By Rachel Adams
Embarking on a new build in the self-storage industry is a huge step that takes time, planning, preparation and, often, a lot of guidance. With the U.S. economy experiencing steady growth, it's no surprise most areas in the country are heating up in terms of construction, which is enticing for industry professionals looking to expand or build for the first time. Changes in the market, however, can also lead to changes in costs and other aspects of the construction arena, which makes it more important than ever for owners to stay informed.
In this article, some of the top builders in self-storage reveal inside information about materials, construction costs, trends and engineering processes to put facility owners and investors in the best possible position before building their next project.
The Price Is Right
Materials are among the most basic components when it comes to building a new facility, but they can also be the most influential when it comes to pricing. The general consensus among builders is the costs for raw materials has remained fairly level, with price increases in insulation and doors. “Raw materials have been pretty flat over the past year, though insulation just experienced a 9 percent increase," said Todd Trepke, vice president of Compass Building Systems Inc., a full-service supplier and erector of self-storage buildings.
Although prices have been stable, there could be an uptick soon on materials and labor, according to Charles Plunkett, chief executive officer and owner of Capco Steel Inc., a steel supplier and erector of metal buildings and RV and boat storage. "We are on the cusp of seeing price increases," he says. "As things get busy, costs always get more expensive. If you're in a part of the country where construction is heating up, you can expect your costs to go up."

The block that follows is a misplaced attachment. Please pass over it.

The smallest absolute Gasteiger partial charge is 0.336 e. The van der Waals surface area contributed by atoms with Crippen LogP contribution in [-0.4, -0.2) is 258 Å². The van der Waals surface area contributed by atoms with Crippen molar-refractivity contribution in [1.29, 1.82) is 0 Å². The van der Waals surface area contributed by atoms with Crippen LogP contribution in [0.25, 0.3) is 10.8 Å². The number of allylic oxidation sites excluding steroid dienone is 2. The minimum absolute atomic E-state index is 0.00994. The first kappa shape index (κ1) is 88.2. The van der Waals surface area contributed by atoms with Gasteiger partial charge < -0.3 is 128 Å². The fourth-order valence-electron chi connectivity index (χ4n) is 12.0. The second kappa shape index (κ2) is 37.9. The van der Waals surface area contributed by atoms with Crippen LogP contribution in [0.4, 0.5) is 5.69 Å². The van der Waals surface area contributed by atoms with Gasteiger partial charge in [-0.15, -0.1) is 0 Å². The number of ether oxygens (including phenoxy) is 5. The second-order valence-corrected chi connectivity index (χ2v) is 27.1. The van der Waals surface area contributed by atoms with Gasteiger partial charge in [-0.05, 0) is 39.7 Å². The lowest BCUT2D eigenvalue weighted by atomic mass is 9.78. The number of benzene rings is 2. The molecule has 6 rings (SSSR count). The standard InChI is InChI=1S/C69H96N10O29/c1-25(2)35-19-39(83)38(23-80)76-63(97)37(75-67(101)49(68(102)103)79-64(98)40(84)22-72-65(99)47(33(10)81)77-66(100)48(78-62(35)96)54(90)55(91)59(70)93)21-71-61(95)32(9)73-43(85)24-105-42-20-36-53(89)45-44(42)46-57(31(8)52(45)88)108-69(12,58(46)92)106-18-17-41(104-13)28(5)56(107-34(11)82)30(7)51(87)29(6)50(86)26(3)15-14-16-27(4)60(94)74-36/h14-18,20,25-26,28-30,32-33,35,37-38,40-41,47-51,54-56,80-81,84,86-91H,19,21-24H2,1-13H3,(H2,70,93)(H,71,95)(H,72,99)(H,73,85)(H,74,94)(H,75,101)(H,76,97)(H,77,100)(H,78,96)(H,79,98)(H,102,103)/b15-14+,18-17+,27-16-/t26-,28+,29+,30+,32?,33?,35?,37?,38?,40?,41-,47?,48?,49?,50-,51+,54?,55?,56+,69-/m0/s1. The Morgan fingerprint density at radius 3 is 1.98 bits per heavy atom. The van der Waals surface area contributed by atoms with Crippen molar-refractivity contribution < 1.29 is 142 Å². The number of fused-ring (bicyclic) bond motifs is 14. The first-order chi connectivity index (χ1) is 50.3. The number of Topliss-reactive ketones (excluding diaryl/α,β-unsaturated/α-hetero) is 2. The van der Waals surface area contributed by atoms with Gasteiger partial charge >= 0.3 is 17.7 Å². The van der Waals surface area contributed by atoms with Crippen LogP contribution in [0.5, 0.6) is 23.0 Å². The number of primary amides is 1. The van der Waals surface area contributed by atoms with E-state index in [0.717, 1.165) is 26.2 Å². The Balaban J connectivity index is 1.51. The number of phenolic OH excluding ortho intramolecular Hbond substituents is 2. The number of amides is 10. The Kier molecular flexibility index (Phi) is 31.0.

When it comes to design or engineering processes, one of the best things about self-storage is its simplicity. "Regardless of how the exterior of any of these buildings look, you could open them up and see the same design principles at work in 90 percent of the facilities today," says Caesar Wright, president of Mako Steel Inc., which designs, supplies and installs steel buildings for the self-storage industry. This, however, doesn’t keep owners and builders from getting creative and finding new ways to attract tenants.
For example, Plunkett has been pumping up facility façades by using traditional materials in non-traditional ways. In a recent build, glazed cinder blocks were used as the exterior finish, along with aluminum panels to give the facility a colorful and unique look that will never fade or require paint. “They used materials that have been around a long time and were used for a long time, but they took it up a notch," Plunkett says. “The flat, aluminum panels were something we hadn't really done before. The glazed masonry was certainly something we hadn't done before. So these were traditional products, but one that have not been used this way in self-storage.”
Finishing touches to the mansard roof and decorative louvers were made to a facility in Mclean, Va., before the brick and exterior insulation finishing systems were installed. The facility also has a rooftop garden. [Photos courtesy of Compass Building Systems Inc. Facility managed, but not owned, by Extra Space Storage.]